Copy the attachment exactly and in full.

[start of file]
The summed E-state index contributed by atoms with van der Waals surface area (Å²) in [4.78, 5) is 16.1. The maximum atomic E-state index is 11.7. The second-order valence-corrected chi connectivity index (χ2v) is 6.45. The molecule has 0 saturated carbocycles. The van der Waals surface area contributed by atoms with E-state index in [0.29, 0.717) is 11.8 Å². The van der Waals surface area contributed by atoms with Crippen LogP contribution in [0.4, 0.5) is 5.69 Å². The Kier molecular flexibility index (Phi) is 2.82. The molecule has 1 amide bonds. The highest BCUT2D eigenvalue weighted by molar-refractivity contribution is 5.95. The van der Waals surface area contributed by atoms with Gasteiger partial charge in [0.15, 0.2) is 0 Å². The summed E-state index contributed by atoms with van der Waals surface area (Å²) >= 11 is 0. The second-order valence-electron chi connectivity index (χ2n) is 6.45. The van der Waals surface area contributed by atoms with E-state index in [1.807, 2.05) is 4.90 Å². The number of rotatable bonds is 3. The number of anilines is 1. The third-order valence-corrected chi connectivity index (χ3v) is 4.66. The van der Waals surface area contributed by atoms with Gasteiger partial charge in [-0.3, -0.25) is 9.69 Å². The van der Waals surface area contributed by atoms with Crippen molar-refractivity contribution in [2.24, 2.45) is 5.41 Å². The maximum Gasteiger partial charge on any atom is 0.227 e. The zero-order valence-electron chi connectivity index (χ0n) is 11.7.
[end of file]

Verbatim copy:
The summed E-state index contributed by atoms with van der Waals surface area (Å²) in [4.78, 5) is 16.1. The maximum atomic E-state index is 11.7. The second-order valence-corrected chi connectivity index (χ2v) is 6.45. The molecule has 0 saturated carbocycles. The van der Waals surface area contributed by atoms with E-state index in [0.29, 0.717) is 11.8 Å². The van der Waals surface area contributed by atoms with Crippen LogP contribution in [0.4, 0.5) is 5.69 Å². The Kier molecular flexibility index (Phi) is 2.82. The molecule has 1 amide bonds. The highest BCUT2D eigenvalue weighted by molar-refractivity contribution is 5.95. The van der Waals surface area contributed by atoms with Gasteiger partial charge in [0.15, 0.2) is 0 Å². The summed E-state index contributed by atoms with van der Waals surface area (Å²) >= 11 is 0. The second-order valence-electron chi connectivity index (χ2n) is 6.45. The van der Waals surface area contributed by atoms with E-state index in [1.807, 2.05) is 4.90 Å². The number of rotatable bonds is 3. The number of anilines is 1. The third-order valence-corrected chi connectivity index (χ3v) is 4.66. The van der Waals surface area contributed by atoms with Gasteiger partial charge in [-0.3, -0.25) is 9.69 Å². The van der Waals surface area contributed by atoms with Crippen molar-refractivity contribution in [2.24, 2.45) is 5.41 Å². The maximum Gasteiger partial charge on any atom is 0.227 e. The zero-order valence-electron chi connectivity index (χ0n) is 11.7.